On July 4, 1965, more than two dozen LGBTQ activists demonstrate in front of Independence Hall in Philadelphia in one of the earliest gay rights demonstrations in the United States. The “Reminder” demonstration, held annually through 1969, drew scant mainstream media coverage at the time but is now seen as an important precursor to the wider gay liberation movement.
“Across the street from the national shrine, a group of some 30 neatly dressed men and women picketed in a circle,” the Philadelphia Inquirer reported. “Their signs asked for equal rights for homosexuals.”
Protest organizer Frank Kameny set the rules for the 1965 protest. “We had to show respectability because of the public sentiment towards gay people at that time,” he told the Associated Press in 2015.
In the four years following the first protest, a growing number of people took part in the Annual Reminders outside Philadelphia, where the Declaration of Independence and U.S. Constitution were debated and signed.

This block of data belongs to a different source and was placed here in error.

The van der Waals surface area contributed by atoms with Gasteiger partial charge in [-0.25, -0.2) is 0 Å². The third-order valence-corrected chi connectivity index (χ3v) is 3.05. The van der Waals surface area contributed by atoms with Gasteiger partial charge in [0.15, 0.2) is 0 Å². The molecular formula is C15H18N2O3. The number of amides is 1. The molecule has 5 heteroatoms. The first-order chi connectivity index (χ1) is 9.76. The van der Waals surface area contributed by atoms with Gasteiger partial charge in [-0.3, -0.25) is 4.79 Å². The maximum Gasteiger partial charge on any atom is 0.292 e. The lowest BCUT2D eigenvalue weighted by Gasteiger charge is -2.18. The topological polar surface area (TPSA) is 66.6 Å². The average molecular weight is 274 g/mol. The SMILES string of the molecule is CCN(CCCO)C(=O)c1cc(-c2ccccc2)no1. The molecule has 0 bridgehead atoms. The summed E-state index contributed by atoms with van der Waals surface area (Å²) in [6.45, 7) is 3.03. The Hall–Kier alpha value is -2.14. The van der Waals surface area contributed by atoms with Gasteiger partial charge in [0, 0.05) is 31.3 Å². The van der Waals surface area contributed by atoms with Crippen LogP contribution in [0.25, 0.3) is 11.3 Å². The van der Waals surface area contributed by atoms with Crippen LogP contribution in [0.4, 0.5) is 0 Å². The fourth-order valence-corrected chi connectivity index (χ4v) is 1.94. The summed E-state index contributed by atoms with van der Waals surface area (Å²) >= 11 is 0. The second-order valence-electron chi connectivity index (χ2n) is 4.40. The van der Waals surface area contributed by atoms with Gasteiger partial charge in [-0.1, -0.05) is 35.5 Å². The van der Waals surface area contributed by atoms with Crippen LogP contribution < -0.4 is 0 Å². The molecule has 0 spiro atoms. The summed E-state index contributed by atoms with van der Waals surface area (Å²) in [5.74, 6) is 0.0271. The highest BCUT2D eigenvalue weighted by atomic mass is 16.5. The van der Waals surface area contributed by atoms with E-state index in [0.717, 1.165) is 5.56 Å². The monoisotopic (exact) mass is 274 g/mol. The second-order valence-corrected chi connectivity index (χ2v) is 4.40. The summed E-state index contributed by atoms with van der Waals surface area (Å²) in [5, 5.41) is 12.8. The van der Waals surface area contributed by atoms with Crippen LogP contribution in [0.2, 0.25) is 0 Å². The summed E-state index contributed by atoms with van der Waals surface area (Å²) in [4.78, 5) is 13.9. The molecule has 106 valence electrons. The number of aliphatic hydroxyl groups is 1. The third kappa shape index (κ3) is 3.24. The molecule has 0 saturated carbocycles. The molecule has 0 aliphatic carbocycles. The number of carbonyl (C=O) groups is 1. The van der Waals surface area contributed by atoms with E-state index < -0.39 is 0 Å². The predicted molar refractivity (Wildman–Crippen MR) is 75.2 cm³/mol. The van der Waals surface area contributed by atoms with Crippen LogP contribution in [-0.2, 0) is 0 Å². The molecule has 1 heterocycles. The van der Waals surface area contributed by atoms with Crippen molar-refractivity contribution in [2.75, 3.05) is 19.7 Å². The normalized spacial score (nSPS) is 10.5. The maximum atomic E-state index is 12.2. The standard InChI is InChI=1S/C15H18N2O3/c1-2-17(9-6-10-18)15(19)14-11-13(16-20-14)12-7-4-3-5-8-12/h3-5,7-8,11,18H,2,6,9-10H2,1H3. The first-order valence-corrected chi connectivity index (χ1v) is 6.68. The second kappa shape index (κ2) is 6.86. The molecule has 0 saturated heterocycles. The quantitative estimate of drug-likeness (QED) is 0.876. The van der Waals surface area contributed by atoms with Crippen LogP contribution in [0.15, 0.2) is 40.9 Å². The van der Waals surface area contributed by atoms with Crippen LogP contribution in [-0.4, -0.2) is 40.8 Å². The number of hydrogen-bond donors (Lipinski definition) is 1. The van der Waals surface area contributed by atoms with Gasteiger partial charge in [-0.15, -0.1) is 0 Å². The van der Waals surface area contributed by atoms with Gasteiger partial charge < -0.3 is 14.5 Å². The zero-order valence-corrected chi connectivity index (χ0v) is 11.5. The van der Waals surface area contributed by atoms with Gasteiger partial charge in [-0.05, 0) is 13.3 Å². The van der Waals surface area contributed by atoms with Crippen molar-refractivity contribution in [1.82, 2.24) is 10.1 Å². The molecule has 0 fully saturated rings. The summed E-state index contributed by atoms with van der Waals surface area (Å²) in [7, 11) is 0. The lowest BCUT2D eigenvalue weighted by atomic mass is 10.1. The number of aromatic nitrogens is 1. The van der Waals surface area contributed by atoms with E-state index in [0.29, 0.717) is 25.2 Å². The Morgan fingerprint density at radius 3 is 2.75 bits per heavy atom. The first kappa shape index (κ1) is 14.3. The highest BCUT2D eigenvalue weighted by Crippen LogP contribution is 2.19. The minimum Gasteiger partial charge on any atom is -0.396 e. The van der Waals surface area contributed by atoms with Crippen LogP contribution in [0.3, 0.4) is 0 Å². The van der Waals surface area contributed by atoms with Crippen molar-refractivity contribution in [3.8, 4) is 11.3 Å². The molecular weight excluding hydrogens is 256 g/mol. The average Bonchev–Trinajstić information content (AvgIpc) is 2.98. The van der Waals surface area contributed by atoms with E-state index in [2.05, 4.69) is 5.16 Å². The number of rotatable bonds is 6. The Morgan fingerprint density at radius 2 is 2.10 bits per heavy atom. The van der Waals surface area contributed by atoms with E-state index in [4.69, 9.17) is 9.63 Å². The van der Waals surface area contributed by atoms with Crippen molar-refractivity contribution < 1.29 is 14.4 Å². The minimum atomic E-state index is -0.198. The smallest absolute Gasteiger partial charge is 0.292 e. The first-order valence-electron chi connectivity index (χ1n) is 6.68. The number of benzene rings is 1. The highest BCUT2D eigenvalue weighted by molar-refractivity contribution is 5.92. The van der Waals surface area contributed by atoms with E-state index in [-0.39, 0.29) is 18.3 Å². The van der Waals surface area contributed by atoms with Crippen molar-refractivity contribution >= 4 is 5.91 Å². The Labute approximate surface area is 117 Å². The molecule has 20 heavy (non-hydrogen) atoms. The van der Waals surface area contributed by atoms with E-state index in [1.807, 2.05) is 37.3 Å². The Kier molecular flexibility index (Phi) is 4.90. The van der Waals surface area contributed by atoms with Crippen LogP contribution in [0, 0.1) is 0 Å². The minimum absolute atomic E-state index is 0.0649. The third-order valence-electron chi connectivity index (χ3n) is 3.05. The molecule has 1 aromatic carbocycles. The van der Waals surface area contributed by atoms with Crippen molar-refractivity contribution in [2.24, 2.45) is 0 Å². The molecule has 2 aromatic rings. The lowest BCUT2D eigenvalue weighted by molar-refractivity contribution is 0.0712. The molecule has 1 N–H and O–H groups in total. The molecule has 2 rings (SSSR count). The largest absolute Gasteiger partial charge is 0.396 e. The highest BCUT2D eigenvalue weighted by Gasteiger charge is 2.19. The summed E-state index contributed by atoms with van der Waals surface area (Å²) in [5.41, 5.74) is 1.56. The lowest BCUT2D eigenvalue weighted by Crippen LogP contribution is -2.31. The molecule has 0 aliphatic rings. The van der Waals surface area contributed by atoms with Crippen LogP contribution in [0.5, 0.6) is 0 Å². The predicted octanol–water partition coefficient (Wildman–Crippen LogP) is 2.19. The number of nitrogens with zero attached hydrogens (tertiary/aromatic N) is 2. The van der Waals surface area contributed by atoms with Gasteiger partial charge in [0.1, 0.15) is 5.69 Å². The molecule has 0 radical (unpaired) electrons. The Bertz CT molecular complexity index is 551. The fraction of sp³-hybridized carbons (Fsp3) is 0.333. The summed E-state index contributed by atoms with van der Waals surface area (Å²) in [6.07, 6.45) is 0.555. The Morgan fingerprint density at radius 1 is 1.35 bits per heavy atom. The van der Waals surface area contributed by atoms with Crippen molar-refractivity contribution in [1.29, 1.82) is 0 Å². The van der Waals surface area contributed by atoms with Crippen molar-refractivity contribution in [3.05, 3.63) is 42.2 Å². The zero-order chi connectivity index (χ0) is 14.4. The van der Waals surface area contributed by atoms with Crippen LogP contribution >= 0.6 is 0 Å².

In 1965, gays and lesbians were prohibited from working in the federal government under an executive order signed in 1953 by President Dwight Eisenhower.
John S. James, who participated in the 1965 protest, told the AP in 2015 he was relieved no counterprotest took place at the Philadelphia event. He feared losing his government job if he were photographed. But an image of him was taken holding a sign that read: “Homosexual citizens want their right to make their maximum contribution to society.”
In 1969, the Stonewall Riots—also called the Stonewall Uprising—served as a catalyst for the gay rights movement in the United States and around the world. Gay rights expanded throughout the 1990s and 2000s, with Massachusetts becoming the first state to legalize gay marriage in 2004.
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